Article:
Carbon Neutral Fuel Development From Sun and Air

Samantha Zeitz

While dire predictions about the future continue to make the headlines daily, there are creative minds around the world that have hope and are working to develop ways to protect the environment. Researchers from ETH Zurich are part of a growing field of experts in the energy field determined to bring us carbon neutral fuel. Specifically, they are trying to change the future with their new carbon neutral fuel development from sun and air.

ETH researchers have created a solar plant that produced carbon-neutral synthetic liquid fuels that could create sustainable transportation. What this means is the fuel will still release CO2 into the environment but it extracts the same amount of CO2 from the air during its creation. The process uses solar energy to split CO2 from water and outputs syngas, which is a mixture of hydrogen and carbon monoxide. It is currently processed into kerosene, methanol and other hydrocarbons that can be used in existing global transport infrastructure.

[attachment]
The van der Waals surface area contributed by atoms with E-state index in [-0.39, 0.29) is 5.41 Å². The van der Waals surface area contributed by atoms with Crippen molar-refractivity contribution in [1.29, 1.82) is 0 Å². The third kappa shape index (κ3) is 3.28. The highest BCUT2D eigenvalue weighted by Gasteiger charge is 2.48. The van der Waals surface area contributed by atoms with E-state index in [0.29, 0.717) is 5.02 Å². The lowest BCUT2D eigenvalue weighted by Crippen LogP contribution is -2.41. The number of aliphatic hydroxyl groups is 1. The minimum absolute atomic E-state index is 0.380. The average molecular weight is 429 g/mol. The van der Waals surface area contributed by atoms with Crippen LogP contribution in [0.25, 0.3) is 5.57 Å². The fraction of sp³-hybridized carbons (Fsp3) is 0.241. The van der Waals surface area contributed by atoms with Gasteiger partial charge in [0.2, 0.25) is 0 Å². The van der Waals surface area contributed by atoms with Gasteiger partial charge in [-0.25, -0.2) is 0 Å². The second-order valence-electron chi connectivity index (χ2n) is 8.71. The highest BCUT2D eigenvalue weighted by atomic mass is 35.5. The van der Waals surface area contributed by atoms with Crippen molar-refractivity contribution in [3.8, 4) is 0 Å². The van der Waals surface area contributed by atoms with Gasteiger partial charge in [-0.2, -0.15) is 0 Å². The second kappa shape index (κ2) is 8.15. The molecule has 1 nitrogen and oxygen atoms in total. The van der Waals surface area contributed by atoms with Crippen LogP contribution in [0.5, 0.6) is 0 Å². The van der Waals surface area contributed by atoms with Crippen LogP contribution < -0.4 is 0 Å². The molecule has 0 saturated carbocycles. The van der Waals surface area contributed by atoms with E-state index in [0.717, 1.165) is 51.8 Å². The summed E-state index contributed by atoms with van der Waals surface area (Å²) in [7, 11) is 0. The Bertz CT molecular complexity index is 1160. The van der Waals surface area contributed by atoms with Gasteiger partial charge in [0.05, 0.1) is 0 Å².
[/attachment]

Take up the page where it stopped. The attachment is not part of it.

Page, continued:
Aldo Steinfeld, Professor of Renewable Energy Carriers at ETH Zurich told Science Daily that with solar power the process is happening at high temperatures that allow fast reactions and high efficiency. They are currently using the technology at a solar mini-refinery located on the roof of ETH Zurich. At its small scale, the plant produces one decilitre of fuel every day.

They’re already working towards a larger-scale test of their solar reactor and will soon be bringing their technology to a solar tower near Madrid. Following that step, the researchers plan to scale their technology for industrial use and provide competitive pricing.

According to their calculations, if they were to create a solar plant the size of one square kilometer it could produce 20,000 litres of kerosene every day. The larger the solar plant size, the more sustainable to aviation and maritime industries it can become.